Assistant Superintendent Dr. Lee McDade knew it would be a close call, but a two hour delay Thursday turned into a day off once rain started freezing on surfaces in parts of Hamilton County.
"There's probably a few parents who would like to push me off the mountain today for calling school, but we had to make the best decision we could," admits McDade.
He was most concerned about high elevations, like Signal Mountain, where a tree toppled onto a power line along Kentucky Avenue later in the afternoon.
He says the phone and text alerts sent to parents about the delay mentioned the possibility of an upgrade to a closing, wihch would burn another snow day.
"We had nine days," says McDade. "This was the ninth day."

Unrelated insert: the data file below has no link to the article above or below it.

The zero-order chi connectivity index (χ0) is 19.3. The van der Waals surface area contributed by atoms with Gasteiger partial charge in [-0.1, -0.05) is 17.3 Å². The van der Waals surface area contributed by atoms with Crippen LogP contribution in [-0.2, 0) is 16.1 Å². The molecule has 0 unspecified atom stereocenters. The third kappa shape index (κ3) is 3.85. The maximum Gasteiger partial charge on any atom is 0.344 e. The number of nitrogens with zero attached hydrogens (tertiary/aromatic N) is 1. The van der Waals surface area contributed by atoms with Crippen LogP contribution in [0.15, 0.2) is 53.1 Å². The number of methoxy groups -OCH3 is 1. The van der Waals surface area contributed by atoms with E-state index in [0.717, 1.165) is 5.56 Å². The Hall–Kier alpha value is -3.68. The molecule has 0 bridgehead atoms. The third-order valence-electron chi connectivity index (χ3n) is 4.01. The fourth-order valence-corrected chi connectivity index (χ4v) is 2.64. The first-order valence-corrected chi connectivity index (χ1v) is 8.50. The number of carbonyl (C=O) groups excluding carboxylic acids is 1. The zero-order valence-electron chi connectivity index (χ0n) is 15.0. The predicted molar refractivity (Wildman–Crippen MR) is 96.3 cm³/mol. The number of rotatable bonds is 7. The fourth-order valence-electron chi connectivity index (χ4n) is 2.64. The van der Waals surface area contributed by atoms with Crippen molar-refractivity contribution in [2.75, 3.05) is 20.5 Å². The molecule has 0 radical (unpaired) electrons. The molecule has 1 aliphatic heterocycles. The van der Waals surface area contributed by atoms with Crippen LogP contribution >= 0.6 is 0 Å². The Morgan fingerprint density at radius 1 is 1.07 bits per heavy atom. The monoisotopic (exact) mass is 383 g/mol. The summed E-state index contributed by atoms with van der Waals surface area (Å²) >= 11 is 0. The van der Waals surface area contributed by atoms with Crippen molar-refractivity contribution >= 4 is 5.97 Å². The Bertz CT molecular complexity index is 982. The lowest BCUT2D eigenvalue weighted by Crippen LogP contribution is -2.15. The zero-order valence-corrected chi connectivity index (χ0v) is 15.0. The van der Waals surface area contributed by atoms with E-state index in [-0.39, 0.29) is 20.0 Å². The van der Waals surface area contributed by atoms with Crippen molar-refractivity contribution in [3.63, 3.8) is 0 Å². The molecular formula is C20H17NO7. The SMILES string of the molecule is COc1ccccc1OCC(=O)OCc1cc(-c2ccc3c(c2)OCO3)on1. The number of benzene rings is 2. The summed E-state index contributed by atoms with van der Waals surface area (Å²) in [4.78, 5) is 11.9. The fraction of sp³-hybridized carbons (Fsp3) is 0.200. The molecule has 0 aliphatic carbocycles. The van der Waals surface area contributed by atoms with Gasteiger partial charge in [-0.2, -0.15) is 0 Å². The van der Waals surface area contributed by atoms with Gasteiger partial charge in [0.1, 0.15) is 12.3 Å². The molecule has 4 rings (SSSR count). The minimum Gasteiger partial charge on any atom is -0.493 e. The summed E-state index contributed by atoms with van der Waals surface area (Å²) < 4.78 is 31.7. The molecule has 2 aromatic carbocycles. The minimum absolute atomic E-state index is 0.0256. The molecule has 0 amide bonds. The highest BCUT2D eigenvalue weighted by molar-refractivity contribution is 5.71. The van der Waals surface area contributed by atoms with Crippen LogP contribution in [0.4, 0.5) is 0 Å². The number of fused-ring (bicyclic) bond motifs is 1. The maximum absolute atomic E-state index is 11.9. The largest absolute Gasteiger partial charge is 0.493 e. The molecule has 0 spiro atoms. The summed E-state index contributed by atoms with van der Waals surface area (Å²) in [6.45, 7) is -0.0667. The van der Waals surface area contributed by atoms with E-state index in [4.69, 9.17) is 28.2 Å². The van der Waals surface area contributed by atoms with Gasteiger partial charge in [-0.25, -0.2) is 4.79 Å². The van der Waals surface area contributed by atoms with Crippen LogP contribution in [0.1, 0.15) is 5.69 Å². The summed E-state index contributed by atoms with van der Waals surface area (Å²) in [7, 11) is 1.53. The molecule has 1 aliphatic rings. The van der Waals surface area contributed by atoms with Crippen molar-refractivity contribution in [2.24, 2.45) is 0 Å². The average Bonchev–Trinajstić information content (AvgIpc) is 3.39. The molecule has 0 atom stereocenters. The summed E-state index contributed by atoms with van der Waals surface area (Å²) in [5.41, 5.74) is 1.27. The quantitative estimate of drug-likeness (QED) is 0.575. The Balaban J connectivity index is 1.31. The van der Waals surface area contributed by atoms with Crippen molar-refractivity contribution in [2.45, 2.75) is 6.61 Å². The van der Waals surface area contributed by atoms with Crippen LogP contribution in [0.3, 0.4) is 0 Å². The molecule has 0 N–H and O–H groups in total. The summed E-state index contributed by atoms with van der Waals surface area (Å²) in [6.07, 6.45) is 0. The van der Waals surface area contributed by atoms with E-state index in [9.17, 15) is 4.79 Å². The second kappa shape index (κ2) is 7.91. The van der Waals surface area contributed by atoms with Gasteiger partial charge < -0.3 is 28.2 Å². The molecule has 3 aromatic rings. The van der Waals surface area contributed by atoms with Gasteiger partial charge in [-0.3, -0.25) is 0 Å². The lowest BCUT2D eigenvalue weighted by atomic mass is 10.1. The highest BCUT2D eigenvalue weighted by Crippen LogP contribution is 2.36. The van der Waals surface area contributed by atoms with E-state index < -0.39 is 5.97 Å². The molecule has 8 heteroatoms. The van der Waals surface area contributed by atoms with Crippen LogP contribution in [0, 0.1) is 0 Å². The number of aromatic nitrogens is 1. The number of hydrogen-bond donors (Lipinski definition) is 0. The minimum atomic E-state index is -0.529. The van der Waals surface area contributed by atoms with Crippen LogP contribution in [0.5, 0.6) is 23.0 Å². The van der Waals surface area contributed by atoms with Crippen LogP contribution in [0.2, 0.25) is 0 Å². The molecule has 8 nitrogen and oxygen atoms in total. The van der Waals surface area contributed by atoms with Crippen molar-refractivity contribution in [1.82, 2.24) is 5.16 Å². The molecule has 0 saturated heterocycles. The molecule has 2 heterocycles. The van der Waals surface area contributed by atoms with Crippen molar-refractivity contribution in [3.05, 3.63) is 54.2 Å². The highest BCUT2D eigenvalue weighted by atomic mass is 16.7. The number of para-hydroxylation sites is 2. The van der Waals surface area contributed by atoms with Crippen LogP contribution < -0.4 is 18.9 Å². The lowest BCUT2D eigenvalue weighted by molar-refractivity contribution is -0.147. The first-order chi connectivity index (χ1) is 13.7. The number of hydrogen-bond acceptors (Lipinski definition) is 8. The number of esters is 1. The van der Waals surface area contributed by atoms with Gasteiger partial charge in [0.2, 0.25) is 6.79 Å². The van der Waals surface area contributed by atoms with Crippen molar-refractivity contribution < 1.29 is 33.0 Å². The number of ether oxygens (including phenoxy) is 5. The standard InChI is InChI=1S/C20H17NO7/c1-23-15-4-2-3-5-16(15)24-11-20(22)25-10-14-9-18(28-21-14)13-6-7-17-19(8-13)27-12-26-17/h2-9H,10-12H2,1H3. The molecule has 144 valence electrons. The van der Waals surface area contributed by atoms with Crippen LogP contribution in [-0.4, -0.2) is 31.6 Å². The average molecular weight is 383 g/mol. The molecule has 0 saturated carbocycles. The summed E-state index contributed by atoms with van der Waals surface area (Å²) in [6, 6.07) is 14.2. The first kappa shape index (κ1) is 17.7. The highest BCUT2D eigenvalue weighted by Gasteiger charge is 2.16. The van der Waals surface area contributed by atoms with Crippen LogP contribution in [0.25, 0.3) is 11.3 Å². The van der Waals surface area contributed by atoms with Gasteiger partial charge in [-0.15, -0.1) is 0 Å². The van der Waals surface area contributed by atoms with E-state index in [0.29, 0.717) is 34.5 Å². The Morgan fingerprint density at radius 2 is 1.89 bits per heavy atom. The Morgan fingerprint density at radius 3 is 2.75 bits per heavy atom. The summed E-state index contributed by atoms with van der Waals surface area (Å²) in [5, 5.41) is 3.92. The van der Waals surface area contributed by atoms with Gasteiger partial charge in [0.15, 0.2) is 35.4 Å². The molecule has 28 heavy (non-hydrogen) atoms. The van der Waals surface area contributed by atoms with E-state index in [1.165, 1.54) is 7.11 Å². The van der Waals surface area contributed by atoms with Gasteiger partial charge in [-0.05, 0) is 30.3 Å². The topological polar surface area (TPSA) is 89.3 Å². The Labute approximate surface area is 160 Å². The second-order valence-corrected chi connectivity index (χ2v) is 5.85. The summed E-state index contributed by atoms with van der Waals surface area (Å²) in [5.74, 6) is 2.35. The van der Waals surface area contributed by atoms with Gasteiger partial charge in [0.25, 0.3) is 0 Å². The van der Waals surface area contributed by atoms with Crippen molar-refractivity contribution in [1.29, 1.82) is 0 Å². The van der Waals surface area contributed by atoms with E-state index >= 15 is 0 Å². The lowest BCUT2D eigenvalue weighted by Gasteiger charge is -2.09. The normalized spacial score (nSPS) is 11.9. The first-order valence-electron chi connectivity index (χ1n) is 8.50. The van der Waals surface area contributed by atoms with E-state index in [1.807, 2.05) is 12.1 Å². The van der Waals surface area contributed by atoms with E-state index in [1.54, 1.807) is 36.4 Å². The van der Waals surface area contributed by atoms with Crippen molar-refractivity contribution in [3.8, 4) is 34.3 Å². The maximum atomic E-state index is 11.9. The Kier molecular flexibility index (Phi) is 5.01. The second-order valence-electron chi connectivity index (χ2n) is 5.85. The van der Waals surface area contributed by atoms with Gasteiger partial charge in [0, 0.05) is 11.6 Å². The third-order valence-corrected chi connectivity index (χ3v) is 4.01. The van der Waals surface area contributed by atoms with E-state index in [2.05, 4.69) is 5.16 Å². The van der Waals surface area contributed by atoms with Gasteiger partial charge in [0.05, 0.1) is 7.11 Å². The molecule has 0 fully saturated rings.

Stephanie Goodrich and her family live in Signal Mountain. She's a little worried about icy streets Friday morning.
"My husband works downtown. So, I am concerned that they would close the mountain roads and we wouldn't be able to get in or out," says Goodrich.
If there's no school again, she'll have to find ways to keep her two pre-schoolers from getting bored.
"Lots of games, movies, baking," adds Goodrich.
While many parents and school officials are ready for spring, Goodrich's five-year-old, Hudson, isn't so sure.
"Sometimes I like warm, sometimes I like cold," says Hudson.
Since Tennessee is still under a state of emergency from the governor after several winter storms statewide the past few weeks, McDade says he might not have to go in the red if he has to close school another day.
"The superintendent could request a waiver for those days," explains McDade.
This could give them back up to four days. If this doesn't happen and more dangerous winter weather shuts down classes, McDade says don't worry, spring break won't be interrupted.
"A lot of people have deposits in on vacations. Nobody would look at spring break. We'd look at extending the year," says McDade.